Actually, no. Style being a matter of judgement the use of is fine. The United States of America, for example or the President of the United States of America. My cousin’s husband would be fine, although we lose the plural. Sytle, much like beauty, depends on the beholder’s eye.

  53. 53

    The angry national guardsmen won’t be able to get to the GOP convention to protest because the bridge is down!

  54. 54
    Mike says:

    Norbizness beat me to it.

  55. 55
    Dave_Violence says:

    Step 1. BOHICA.

    Step 2. See step 1.

    Yes, the Army will short your orders! It’s nothing new and it’s the Army way. The way to beat it is to read your orders immediately and figure out just what it is you’re being asked to BO- for before -HICA. If you’re got a decent officer in command, he’ll get the orders changed, provided you’re persistent…

  56. 56
    rachel says:

    t. jasper parnel Says:

    Well, “one of my cousins’s husband” is technically correct too, but it’s poor style.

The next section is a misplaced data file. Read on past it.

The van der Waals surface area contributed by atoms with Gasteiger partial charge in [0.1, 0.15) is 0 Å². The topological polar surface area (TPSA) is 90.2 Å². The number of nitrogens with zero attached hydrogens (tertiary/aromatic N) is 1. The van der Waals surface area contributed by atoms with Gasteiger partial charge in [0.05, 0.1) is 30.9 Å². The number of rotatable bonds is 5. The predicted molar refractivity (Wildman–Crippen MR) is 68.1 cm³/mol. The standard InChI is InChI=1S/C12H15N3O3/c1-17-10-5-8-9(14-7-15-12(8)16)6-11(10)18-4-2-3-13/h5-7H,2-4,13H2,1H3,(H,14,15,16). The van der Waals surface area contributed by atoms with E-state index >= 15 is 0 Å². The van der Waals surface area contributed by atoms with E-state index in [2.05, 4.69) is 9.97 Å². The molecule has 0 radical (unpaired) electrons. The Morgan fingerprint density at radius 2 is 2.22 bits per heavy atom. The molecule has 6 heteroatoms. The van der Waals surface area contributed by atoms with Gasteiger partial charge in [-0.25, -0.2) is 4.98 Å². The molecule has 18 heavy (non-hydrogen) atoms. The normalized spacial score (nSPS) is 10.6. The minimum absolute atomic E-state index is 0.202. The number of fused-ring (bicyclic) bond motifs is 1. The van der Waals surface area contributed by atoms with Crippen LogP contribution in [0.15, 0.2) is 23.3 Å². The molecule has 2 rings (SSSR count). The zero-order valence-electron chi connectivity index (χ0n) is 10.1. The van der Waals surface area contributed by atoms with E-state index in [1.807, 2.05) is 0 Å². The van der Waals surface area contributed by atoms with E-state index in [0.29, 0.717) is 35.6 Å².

Actually, no. Style being a matter of judgement the use of is fine. The United States of America, for example or the President of the United States of America. My cousin’s husband would be fine, although we lose the plural.

    Or you could write (as I did) “one of my cousins‘s husband” and keep the plural. IMO, it’s poor style because “cousins’s” is a bit hard to pronounce.

  57. 57
    TenguPhule says:

    but you really can not blame crap like this on the President.

    Oh yes we can. This fish rots from the head down.

  58. 58
    Aaron says:

    Its not a bug, its a feature.

  59. 59

    hey, if you run the army on the cheap, there’s more for your cronies and we all know how important that is.

  60. 60
    capelza says:

    Quick, make all the flag lapel wearers show that their American flag lapel pins were made in the U.S.

  61. 61
    Dave_Violence says:

    Quick, make all the flag lapel wearers show that their American flag lapel pins were made in the U.S.

    Now THAT is a challenge. Good one.

  62. 62
    Wapiti says:

    729 days is one day short of 2 full years. (365 * 2 = 730)

    I don’t know, but I’ll bet some other things kick in at 730 days – like maybe these guardsmen can’t be called up for another 5 years.